Exploring the particular nature of experience that underlay religions led to the sixth turn, the turn to spiritual experience. While religious symbols date back to the Paleolithic, the experience they represent only came into explicit focus during antiquity. The new focus resulted from the discovery of the spirit, which became the key medium of religious or spiritual experience in its true sense.

The Road to Spiritual Experience

In the Paleolithic the transcendent appears, e.g. in burials or in theriomorphic figures, as the Other Side in immediate vicinity to the world of the living. In cosmological cultures, the gods and demons reside in extreme distance. With prophetic experience, this “deus distans”, the distant god, turned into a “deus absconditus”, a hidden God. With the noëtic turn, it became clear that transcendence is a specific form of reality, called spirit.

Spiritual Methods and Institutions

Older attempts to communicate with transcendence ranged from ecstasy to prophetic revelation. For the preservation of spiritual achievements, special institutions were formed. At first, shamans figured as religious specialists, then whole classes like priests and religious orders took over. Finally, the spiritual turn established meditation as the key method in both East and West. Since anyone could learn meditation, this method was available to all people.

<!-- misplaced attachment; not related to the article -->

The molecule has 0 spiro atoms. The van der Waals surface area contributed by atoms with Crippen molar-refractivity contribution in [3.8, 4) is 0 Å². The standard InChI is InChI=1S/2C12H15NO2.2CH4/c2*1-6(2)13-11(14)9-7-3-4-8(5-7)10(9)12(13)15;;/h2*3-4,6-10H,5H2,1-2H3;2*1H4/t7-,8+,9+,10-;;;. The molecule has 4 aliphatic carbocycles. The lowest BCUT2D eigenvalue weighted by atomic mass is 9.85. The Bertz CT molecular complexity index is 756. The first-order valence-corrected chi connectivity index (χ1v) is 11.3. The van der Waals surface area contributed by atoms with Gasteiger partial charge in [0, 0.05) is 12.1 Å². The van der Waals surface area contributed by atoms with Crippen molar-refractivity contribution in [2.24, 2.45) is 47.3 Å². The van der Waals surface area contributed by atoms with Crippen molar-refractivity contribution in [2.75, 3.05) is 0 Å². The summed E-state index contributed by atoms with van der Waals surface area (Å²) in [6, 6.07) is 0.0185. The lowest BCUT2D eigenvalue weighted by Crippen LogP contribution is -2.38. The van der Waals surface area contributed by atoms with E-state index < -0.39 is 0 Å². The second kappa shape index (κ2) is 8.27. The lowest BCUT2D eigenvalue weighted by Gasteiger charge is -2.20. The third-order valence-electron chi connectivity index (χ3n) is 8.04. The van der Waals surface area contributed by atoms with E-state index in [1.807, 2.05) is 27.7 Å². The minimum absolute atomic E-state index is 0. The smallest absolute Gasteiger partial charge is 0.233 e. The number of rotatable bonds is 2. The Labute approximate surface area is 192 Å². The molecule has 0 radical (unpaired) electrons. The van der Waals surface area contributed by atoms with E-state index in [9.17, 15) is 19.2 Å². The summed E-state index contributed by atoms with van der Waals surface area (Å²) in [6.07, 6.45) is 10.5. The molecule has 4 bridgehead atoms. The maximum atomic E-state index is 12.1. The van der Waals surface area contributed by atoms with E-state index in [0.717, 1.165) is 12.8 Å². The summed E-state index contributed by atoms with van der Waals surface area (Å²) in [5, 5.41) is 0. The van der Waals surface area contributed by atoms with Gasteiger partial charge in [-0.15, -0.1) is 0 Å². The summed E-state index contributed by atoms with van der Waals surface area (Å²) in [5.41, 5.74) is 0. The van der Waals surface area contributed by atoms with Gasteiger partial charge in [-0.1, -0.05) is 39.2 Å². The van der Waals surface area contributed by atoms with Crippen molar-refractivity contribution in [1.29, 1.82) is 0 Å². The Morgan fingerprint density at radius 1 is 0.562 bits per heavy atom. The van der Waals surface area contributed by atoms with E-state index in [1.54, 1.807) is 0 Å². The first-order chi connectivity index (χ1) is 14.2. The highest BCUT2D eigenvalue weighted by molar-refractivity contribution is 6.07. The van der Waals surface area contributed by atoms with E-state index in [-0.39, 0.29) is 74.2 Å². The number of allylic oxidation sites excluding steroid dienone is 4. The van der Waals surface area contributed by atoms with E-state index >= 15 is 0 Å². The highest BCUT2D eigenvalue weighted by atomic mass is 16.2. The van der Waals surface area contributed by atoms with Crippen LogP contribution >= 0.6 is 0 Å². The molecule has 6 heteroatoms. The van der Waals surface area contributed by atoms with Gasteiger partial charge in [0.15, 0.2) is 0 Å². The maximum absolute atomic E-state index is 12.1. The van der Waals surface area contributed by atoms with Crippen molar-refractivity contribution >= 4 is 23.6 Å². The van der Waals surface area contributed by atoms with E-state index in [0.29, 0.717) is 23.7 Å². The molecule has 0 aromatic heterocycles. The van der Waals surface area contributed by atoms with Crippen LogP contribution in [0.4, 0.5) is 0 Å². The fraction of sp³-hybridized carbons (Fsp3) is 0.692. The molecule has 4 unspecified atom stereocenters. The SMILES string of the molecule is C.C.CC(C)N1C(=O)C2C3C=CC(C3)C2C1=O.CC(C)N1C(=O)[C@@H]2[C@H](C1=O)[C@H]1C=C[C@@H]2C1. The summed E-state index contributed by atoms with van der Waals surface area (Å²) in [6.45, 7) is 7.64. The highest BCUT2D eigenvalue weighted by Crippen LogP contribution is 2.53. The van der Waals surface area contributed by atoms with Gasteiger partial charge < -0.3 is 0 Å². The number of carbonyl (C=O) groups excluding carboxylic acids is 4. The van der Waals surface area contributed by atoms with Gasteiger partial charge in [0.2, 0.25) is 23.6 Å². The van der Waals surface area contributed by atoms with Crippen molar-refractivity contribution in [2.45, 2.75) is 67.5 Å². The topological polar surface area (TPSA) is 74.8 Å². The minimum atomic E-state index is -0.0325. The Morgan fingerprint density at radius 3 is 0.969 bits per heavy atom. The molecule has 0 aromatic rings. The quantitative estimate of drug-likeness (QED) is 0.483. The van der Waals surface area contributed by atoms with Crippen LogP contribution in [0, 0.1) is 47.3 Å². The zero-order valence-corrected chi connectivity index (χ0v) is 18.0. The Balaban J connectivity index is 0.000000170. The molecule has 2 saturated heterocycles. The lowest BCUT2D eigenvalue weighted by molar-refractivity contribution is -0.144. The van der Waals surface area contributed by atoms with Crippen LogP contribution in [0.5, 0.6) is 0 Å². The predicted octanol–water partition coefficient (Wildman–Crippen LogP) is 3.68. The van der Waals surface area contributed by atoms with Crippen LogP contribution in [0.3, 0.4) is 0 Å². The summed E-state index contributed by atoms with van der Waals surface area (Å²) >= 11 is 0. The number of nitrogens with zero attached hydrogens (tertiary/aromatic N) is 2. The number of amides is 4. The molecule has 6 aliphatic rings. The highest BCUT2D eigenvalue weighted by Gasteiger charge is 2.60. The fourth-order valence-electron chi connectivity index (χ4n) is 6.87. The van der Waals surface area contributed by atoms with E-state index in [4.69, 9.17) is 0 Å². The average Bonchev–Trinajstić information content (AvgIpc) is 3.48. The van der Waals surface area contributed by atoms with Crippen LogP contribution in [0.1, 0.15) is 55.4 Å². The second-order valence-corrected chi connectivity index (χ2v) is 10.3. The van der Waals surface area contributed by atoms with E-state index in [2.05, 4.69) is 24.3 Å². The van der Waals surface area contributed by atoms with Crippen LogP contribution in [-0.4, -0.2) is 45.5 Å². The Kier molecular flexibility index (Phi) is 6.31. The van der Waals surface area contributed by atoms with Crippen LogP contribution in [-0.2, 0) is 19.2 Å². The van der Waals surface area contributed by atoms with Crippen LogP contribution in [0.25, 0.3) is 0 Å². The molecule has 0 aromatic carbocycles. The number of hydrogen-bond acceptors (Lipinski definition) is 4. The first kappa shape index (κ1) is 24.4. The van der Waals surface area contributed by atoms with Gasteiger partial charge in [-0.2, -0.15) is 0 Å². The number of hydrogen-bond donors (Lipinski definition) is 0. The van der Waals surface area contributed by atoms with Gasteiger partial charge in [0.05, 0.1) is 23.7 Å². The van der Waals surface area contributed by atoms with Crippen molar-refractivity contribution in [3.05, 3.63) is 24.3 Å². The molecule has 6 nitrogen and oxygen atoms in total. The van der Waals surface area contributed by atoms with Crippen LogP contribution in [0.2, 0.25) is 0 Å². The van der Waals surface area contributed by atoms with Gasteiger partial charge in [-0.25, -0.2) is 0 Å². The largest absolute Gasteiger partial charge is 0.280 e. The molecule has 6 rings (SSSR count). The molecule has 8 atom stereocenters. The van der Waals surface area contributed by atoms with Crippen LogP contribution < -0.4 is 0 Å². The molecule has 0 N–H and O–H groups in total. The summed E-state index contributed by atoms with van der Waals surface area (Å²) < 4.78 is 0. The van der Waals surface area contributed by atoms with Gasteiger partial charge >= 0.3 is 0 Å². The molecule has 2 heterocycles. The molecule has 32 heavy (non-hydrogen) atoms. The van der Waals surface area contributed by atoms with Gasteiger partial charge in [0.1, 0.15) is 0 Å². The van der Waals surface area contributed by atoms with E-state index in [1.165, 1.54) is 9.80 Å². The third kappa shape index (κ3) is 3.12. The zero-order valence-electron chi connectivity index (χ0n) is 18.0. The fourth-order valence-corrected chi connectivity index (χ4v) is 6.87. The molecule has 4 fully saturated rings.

Thus, the population as a whole became part of universal denominations, such as in a church. In parallel, spiritual experience was transformed into doctrine. This gave rise to a secondary form: the religion of institutions and dogmas. However, this development is ambivalent, as the focus shifts from spiritual experience to conflicts over orthodoxy and power.


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